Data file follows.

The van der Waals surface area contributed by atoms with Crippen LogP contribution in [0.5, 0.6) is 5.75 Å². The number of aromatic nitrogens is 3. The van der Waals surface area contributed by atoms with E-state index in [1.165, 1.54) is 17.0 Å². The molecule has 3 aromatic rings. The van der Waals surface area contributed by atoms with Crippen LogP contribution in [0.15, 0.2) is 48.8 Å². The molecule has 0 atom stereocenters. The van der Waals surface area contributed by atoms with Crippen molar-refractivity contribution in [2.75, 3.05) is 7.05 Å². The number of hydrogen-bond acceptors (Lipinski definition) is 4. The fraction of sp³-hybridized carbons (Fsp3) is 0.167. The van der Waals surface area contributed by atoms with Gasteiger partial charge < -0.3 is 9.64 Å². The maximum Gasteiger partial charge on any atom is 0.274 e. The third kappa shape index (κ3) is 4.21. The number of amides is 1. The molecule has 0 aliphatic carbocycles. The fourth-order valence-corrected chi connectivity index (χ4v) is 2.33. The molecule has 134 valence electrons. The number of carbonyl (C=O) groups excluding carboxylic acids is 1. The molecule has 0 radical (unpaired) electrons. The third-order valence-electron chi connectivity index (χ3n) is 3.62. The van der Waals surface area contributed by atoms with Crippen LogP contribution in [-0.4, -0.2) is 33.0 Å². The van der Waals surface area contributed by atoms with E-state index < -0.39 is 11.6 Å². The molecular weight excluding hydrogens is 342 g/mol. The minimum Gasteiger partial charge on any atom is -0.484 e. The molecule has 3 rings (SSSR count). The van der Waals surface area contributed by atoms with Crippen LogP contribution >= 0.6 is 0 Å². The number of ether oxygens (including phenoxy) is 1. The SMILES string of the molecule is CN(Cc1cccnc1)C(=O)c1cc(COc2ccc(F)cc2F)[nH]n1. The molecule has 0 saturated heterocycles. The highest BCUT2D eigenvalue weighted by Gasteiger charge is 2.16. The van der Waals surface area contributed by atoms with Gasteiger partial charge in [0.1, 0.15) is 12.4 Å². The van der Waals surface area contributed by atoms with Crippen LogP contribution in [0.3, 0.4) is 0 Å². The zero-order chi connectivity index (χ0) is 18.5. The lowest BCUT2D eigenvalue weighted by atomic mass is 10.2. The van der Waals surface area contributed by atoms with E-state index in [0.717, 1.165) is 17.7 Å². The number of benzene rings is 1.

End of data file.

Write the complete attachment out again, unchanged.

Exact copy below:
The van der Waals surface area contributed by atoms with Crippen LogP contribution in [0.5, 0.6) is 5.75 Å². The number of aromatic nitrogens is 3. The van der Waals surface area contributed by atoms with E-state index in [1.165, 1.54) is 17.0 Å². The molecule has 3 aromatic rings. The van der Waals surface area contributed by atoms with Crippen LogP contribution in [0.15, 0.2) is 48.8 Å². The molecule has 0 atom stereocenters. The van der Waals surface area contributed by atoms with Crippen molar-refractivity contribution in [2.75, 3.05) is 7.05 Å². The number of hydrogen-bond acceptors (Lipinski definition) is 4. The fraction of sp³-hybridized carbons (Fsp3) is 0.167. The van der Waals surface area contributed by atoms with Gasteiger partial charge < -0.3 is 9.64 Å². The maximum Gasteiger partial charge on any atom is 0.274 e. The third kappa shape index (κ3) is 4.21. The number of amides is 1. The molecule has 0 aliphatic carbocycles. The fourth-order valence-corrected chi connectivity index (χ4v) is 2.33. The molecule has 134 valence electrons. The number of carbonyl (C=O) groups excluding carboxylic acids is 1. The molecule has 0 radical (unpaired) electrons. The third-order valence-electron chi connectivity index (χ3n) is 3.62. The van der Waals surface area contributed by atoms with Crippen LogP contribution in [-0.4, -0.2) is 33.0 Å². The van der Waals surface area contributed by atoms with E-state index < -0.39 is 11.6 Å². The molecular weight excluding hydrogens is 342 g/mol. The minimum Gasteiger partial charge on any atom is -0.484 e. The molecule has 3 rings (SSSR count). The van der Waals surface area contributed by atoms with Crippen LogP contribution >= 0.6 is 0 Å². The number of ether oxygens (including phenoxy) is 1. The SMILES string of the molecule is CN(Cc1cccnc1)C(=O)c1cc(COc2ccc(F)cc2F)[nH]n1. The molecule has 0 saturated heterocycles. The highest BCUT2D eigenvalue weighted by Gasteiger charge is 2.16. The van der Waals surface area contributed by atoms with Gasteiger partial charge in [0.1, 0.15) is 12.4 Å². The van der Waals surface area contributed by atoms with Crippen LogP contribution in [0.3, 0.4) is 0 Å². The zero-order chi connectivity index (χ0) is 18.5. The lowest BCUT2D eigenvalue weighted by atomic mass is 10.2. The van der Waals surface area contributed by atoms with E-state index in [0.717, 1.165) is 17.7 Å². The number of benzene rings is 1.